With the support of a grant from the Community Foundation’s Carroll and Grace “Patsy” Guynn Memorial Fund, the Augusta County Historical Society is documenting the history of the Woodrow Wilson Rehabilitation (WWRC) complex in Fishersville from its World War II beginnings as the Woodrow Wilson Military Hospital to its post-war transition into a nationally-renowned rehabilitation center for people with disabilities and public educational center central to life in Augusta County.
The Guynn brothers—Jack, Jimmy and Doug— initiated the project because of the family’s strong connection to the WWRC and what was known as “The Post” where they and other families lived, worked and learned and gained such a deep respect for what the WWRC and the entire Post symbolized in commitment and spirit. Their father served as the longtime director of education at the WWRC and they, along with others, grew up in this unique setting of a place owing its origin to war and the Nation’s care of veterans and later the restoration and training of disabled in the Commonwealth and the education of Augusta County’s students. Their mother also was an educator whose final career days were as a teacher at Augusta County’s Wilson Elementary School on The Post.
Nancy Sorrells, a noted local historian, will author the book. Connie Doebele, a nationally and internationally regarded 25-year veteran producer and former on-air talent for C-SPAN, and resident of Staunton since 2011, will produce a 30-minute documentary film. The story not only traces the history of the WWRC but also some aspects of life in the special village known as The Post even after the Post was turned over to the state of Virginia and Augusta County .
The book and film are scheduled for joint release in early 2016. The Guynn family’s hope is that both forms of documentary will be developed to preserve history and to offer for future generations an insight into a remarkable spirit and way of life during and after World War II in Augusta County.
The Woodrow Wilson Rehabilitation Center was the first state-operated comprehensive rehabilitation center in the country. Today the center provides vocational training and medical interventions for people with disabilities to assist them in obtaining employment and learning to live more independently.
The history of the center traces back to May of 1942, when it was announced that a military hospital would be built in Fishersville, a community located between the cities of Staunton and Waynesboro. The location was ideal because the C&O train, which ran through the area, could transport wounded soldiers from throughout the country to the hospital on The Post. There they could rest, recover, and rehabilitate for a better return to civilian life— with the emphasis from the beginning on rehabilitation for those who had sacrificed so much.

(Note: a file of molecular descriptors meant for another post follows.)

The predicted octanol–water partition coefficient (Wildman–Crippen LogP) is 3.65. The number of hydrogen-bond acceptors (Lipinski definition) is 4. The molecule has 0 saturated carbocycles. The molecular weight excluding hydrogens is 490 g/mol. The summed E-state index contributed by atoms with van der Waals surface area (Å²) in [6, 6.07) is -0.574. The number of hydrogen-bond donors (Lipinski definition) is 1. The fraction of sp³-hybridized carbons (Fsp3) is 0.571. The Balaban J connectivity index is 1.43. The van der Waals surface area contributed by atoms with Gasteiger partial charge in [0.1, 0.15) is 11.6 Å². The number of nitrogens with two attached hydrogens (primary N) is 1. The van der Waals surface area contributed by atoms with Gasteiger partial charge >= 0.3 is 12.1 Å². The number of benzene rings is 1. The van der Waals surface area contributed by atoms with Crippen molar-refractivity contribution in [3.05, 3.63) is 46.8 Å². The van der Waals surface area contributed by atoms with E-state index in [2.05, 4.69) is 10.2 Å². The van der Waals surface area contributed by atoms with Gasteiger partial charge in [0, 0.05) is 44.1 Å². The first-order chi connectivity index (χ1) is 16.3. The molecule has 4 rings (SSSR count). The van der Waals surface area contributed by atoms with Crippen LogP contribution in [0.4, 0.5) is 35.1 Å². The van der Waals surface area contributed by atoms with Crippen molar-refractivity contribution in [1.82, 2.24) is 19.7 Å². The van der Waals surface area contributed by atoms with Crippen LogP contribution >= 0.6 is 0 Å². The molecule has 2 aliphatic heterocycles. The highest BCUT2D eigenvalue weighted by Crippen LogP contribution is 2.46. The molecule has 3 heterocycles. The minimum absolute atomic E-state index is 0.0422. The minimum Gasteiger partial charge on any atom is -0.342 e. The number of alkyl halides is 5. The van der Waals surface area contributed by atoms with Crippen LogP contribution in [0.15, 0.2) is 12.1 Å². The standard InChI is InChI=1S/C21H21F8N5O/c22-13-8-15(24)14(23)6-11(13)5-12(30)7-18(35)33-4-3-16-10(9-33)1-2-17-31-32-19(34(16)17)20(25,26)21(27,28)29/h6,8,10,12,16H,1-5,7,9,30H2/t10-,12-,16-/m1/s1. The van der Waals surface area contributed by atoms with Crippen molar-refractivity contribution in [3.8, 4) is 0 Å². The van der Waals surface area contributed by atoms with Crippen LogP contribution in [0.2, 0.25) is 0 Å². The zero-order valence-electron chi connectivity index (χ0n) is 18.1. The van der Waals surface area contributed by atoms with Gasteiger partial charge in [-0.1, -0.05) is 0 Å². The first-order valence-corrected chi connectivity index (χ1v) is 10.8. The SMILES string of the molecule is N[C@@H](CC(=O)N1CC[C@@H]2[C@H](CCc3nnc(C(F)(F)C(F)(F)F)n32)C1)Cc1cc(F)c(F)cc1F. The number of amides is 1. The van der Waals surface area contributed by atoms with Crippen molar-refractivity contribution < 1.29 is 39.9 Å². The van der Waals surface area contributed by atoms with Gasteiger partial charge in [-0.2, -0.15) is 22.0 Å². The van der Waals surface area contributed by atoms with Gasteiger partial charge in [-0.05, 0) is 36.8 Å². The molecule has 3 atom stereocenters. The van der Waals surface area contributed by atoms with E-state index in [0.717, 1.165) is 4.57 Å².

The state-of-the-art hospital was named Woodrow Wilson because of President Wilson’s birthplace in nearby Staunton and because Wilson signed into law the first comprehensive rehabilitation act and established the Veterans Rehabilitation Service— designed to help maimed or injured soldiers coming home from World War I.
On June 6, 1943, 300 wounded soldiers from the North African campaign arrived at the hospital. Eventually, there were close to 2,000 soldiers at the hospital, where many groundbreaking innovations in physical therapy and rehabilitative medicine, including adaptive prosthesis, were developed during the war years.
The military hospital was closed after WWII. After extensive planning and lobbying by state and local officials, the hospital reopened as a comprehensive rehabilitation center for civilians on part of the Post, and educational offices and housing for Augusta County Public Schools personnel were also located on another portion of the former military base known as The Post. . In 1947, Augusta County, using the old labyrinth of connected barrack buildings, opened the consolidated high school under the name of Wilson Memorial High School, where Carroll Guynn was a member of the inaugural faculty.
Much of the history of the Woodrow Wilson Complex has been preserved in the archives housed at the Woodrow Wilson Rehabilitation Center, which will be a tremendous resource for Sorrells and Doebele.
The historians will integrate into their work the personal stories of individuals who experienced the Woodrow Wilson Complex, especially those who may have been affiliated with the complex during its use as a Military Hospital. To that end, they are seeking former employees, patients, and other individuals with a personal story that they are willing to share. Sorrells and Doebele can be contacted at [email protected] and [email protected].
This project is made possible by the donor-advised grant program of the Community Foundation of the Central Blue Ridge, which serves the cities of Staunton and Waynesboro, as well as Augusta, Highland, and Nelson counties. Learn more atcommunityfoundationcbr.org